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continent, largest unit of landmasses on the earth. The continents include Eurasia (conventionally regarded as two continents, Europe and Asia), Africa, North America, South America, Australia, and Antarctica.
Geographic Distribution of the Continents
More than two thirds of the continental regions are in the Northern Hemisphere, rimming the Arctic Ocean. South America and Africa project into the Southern Hemisphere as southward-pointing triangles, forming extensive peninsular regions separating the Atlantic, Pacific, and Indian oceans. In addition, the continents are generally antipodal to the ocean basins (i.e., ocean basins are found on the opposite side of the earth from continental masses). For example, there is an antipodal relationship between the continental Antarctic region and the Arctic Ocean, and the Pacific Ocean lies opposite Africa and Europe. The continental areas above sea level comprise about 29% of the earth's surface. However, from a geological point of view, a submerged continental shelf is also part of a continent. Inclusion of the shelf area increases the extent of the continents to 35% of the globe. The earth's average land elevation is c.2,700 ft (820 m) above sea level; the highest point is the summit of Mt. Everest at 29,032 ft (8,849 m); and the lowest point is the shore of the Dead Sea at c.1,400 ft (425 m) below sea level.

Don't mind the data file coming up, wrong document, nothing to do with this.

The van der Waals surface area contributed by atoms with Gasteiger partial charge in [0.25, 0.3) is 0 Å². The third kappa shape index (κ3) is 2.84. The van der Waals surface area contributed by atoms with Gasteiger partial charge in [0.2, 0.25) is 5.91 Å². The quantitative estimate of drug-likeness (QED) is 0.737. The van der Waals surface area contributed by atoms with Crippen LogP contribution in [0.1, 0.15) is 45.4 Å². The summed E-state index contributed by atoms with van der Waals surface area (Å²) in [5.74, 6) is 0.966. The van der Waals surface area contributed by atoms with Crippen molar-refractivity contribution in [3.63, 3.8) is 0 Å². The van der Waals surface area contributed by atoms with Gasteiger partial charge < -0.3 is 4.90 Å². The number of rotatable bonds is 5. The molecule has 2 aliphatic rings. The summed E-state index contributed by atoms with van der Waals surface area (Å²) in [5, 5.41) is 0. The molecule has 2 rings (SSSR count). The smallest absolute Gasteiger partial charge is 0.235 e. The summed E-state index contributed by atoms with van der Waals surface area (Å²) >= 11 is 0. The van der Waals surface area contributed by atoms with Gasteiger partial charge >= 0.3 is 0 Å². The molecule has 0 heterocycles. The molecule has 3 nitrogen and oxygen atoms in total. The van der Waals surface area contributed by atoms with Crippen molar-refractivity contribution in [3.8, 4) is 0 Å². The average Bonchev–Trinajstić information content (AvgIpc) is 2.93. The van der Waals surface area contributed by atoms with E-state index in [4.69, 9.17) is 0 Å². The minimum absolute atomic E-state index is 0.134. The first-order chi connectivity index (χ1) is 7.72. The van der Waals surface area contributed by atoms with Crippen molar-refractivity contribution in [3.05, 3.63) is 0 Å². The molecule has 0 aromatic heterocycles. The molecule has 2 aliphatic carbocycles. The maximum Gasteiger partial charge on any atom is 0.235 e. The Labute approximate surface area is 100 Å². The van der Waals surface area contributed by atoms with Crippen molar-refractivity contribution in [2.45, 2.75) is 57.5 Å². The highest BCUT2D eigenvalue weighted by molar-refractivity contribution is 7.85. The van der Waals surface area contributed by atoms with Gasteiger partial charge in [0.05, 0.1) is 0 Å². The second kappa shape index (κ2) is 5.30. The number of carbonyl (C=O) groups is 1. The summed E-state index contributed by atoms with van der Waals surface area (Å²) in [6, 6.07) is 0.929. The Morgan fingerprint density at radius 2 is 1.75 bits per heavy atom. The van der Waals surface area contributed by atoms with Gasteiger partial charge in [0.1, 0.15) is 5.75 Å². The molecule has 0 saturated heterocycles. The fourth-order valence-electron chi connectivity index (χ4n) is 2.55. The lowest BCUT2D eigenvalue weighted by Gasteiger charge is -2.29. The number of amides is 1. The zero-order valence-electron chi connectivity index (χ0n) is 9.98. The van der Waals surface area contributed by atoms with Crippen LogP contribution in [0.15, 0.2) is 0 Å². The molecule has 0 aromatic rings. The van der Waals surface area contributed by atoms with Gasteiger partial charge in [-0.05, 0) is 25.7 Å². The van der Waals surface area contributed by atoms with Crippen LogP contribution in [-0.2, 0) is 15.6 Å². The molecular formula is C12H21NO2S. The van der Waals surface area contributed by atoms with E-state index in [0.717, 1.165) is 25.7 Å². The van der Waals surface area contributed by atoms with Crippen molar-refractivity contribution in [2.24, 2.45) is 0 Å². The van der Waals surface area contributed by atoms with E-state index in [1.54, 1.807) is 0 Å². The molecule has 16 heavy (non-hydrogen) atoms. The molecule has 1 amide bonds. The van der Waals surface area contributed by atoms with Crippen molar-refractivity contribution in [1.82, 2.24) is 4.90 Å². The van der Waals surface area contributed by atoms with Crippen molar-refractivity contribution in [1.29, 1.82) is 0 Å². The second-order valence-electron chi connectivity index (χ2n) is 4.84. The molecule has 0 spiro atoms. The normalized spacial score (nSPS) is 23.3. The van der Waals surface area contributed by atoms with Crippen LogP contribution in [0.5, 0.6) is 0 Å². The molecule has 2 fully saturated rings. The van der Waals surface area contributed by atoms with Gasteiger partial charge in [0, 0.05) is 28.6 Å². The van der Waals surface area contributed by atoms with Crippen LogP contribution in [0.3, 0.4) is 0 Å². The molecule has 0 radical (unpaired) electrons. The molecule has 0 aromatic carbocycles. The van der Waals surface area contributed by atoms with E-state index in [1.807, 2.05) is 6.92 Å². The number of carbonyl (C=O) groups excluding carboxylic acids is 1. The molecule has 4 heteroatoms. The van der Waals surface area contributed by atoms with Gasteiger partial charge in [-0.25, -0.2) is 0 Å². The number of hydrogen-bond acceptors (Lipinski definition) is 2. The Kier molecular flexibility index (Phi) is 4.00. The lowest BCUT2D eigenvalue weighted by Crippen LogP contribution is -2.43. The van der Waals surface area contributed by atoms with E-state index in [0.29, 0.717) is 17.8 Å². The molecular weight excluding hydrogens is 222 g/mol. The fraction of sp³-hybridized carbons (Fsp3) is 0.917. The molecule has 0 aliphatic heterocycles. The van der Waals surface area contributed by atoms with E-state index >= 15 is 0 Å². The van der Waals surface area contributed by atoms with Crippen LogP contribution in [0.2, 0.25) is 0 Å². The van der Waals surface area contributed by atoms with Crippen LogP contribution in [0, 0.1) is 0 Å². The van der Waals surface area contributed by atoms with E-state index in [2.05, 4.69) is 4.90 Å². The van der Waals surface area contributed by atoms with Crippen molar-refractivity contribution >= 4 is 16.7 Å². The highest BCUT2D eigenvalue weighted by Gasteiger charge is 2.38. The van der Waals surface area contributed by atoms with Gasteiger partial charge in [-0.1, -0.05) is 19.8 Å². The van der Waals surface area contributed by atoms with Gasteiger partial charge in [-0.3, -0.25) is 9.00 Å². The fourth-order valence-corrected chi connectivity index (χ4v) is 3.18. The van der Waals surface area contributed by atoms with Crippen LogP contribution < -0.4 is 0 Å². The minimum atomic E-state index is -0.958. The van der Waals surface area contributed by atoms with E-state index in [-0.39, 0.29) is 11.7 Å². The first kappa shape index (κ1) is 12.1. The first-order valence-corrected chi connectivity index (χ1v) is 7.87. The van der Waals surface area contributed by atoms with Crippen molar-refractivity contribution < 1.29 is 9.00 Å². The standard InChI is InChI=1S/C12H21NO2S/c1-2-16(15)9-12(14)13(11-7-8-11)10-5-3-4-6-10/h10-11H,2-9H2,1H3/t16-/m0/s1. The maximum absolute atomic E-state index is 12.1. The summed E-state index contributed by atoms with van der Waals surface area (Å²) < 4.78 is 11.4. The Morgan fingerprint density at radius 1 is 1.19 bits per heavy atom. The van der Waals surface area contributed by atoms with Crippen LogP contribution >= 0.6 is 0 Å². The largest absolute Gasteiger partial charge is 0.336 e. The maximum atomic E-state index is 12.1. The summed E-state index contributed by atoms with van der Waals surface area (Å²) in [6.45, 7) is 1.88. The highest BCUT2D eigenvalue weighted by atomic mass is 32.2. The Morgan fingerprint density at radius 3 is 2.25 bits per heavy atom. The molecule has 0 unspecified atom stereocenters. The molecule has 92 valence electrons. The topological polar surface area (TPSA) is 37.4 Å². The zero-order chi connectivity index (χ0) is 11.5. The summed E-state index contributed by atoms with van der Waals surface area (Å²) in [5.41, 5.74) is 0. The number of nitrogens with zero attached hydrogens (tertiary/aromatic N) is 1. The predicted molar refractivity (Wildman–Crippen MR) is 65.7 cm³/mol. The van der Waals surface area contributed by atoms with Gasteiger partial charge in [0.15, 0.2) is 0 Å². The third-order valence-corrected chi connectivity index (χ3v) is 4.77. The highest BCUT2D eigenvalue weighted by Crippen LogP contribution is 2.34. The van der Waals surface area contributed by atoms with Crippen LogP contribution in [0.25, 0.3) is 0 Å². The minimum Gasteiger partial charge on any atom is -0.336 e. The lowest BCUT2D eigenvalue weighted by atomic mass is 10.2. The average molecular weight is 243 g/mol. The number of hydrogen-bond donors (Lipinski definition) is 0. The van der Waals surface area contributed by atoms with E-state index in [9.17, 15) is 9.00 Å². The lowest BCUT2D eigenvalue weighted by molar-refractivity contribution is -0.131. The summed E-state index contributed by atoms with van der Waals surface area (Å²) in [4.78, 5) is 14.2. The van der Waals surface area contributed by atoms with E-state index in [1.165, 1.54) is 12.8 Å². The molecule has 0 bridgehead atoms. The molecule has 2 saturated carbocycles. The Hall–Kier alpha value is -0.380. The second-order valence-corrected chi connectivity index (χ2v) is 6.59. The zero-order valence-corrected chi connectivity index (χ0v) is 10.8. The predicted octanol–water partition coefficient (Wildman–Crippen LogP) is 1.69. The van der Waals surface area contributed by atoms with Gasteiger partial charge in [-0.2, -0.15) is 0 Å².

Geology and Topography of the Continents
Geologically and topographically the continents are exceedingly complex and variable in detail, yet certain large-scale structural and topographic features appear to be common to all. The continents are composed mainly of granitic rocks and measure an average of 25 mi (40 km) thick. Underlying the ocean are denser basaltic rocks measuring about 4 mi (7 km) thick. Basaltic rocks may also form the lower portions of the continental crust in many regions. The upper and lower crust zones deform by different mechanisms; the upper crust is brittle and deforms by faulting (see fault) while the lower crust is ductile and capable of flow. The crust and the solid upper mantle form the lithosphere.
Plateaus, Shields, and Mountains
Generally, the continents contain vast interior plains or plateaus, underlain by a basement complex of igneous and metamorphic rocks of Precambrian age. In some places, the basement complex is exposed at the surface, where it is often called the shield, or craton. The interior of shield areas contain some of the oldest rocks known on the earth's surface. The Canadian Shield area of E Canada is the exposed basement complex of North America. Portions of shield areas are covered with veneers of flat-lying sedimentary rocks of younger age. The interior plains of the continents are frequently bounded on one or more sides by ranges of mountains. These mountains have been intricately folded and faulted. They also display abundant evidence of volcanic activity, large-scale igneous intrusions, and deformation structures associated with convergent plate movement. In the United States the folded Appalachian Mts. lie to the east of the interior plains and were caused mainly by the collision of two continents. The Rocky Mts. are to the west, formed by huge igneous masses that pushed upward through overlying sedimentary rocks, which were then eroded away.